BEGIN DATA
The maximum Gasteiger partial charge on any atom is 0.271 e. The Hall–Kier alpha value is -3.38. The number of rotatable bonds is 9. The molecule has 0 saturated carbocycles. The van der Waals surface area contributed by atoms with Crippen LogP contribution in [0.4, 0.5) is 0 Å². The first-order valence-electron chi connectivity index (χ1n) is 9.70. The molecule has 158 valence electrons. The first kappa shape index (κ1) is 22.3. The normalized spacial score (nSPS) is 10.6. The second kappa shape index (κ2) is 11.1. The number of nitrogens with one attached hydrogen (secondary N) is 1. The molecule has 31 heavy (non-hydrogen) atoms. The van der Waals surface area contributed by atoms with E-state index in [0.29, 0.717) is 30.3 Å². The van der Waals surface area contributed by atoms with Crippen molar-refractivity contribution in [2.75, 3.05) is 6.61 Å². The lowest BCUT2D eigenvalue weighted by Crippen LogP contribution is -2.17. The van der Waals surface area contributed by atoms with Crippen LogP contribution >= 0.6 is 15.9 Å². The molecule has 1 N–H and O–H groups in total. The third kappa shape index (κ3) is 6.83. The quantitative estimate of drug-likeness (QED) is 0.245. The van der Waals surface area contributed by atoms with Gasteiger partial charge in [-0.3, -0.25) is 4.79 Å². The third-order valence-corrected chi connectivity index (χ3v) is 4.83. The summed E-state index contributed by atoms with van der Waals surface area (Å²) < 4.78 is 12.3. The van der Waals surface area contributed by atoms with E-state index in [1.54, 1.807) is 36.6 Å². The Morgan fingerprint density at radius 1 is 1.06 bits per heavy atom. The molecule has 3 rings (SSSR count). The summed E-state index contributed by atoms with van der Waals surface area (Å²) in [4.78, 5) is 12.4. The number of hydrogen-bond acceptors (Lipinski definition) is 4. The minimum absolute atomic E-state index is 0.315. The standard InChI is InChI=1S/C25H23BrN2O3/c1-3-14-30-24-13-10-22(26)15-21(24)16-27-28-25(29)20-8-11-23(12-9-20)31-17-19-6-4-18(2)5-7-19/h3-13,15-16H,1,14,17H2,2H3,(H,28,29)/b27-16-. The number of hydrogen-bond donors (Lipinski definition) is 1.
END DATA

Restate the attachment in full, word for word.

The maximum Gasteiger partial charge on any atom is 0.271 e. The Hall–Kier alpha value is -3.38. The number of rotatable bonds is 9. The molecule has 0 saturated carbocycles. The van der Waals surface area contributed by atoms with Crippen LogP contribution in [0.4, 0.5) is 0 Å². The first-order valence-electron chi connectivity index (χ1n) is 9.70. The molecule has 158 valence electrons. The first kappa shape index (κ1) is 22.3. The normalized spacial score (nSPS) is 10.6. The second kappa shape index (κ2) is 11.1. The number of nitrogens with one attached hydrogen (secondary N) is 1. The molecule has 31 heavy (non-hydrogen) atoms. The van der Waals surface area contributed by atoms with E-state index in [0.29, 0.717) is 30.3 Å². The van der Waals surface area contributed by atoms with Crippen molar-refractivity contribution in [2.75, 3.05) is 6.61 Å². The lowest BCUT2D eigenvalue weighted by Crippen LogP contribution is -2.17. The van der Waals surface area contributed by atoms with Crippen LogP contribution >= 0.6 is 15.9 Å². The molecule has 1 N–H and O–H groups in total. The third kappa shape index (κ3) is 6.83. The quantitative estimate of drug-likeness (QED) is 0.245. The van der Waals surface area contributed by atoms with Gasteiger partial charge in [-0.3, -0.25) is 4.79 Å². The third-order valence-corrected chi connectivity index (χ3v) is 4.83. The summed E-state index contributed by atoms with van der Waals surface area (Å²) < 4.78 is 12.3. The van der Waals surface area contributed by atoms with E-state index in [1.54, 1.807) is 36.6 Å². The Morgan fingerprint density at radius 1 is 1.06 bits per heavy atom. The molecule has 3 rings (SSSR count). The summed E-state index contributed by atoms with van der Waals surface area (Å²) in [4.78, 5) is 12.4. The number of hydrogen-bond acceptors (Lipinski definition) is 4. The minimum absolute atomic E-state index is 0.315. The standard InChI is InChI=1S/C25H23BrN2O3/c1-3-14-30-24-13-10-22(26)15-21(24)16-27-28-25(29)20-8-11-23(12-9-20)31-17-19-6-4-18(2)5-7-19/h3-13,15-16H,1,14,17H2,2H3,(H,28,29)/b27-16-. The number of hydrogen-bond donors (Lipinski definition) is 1.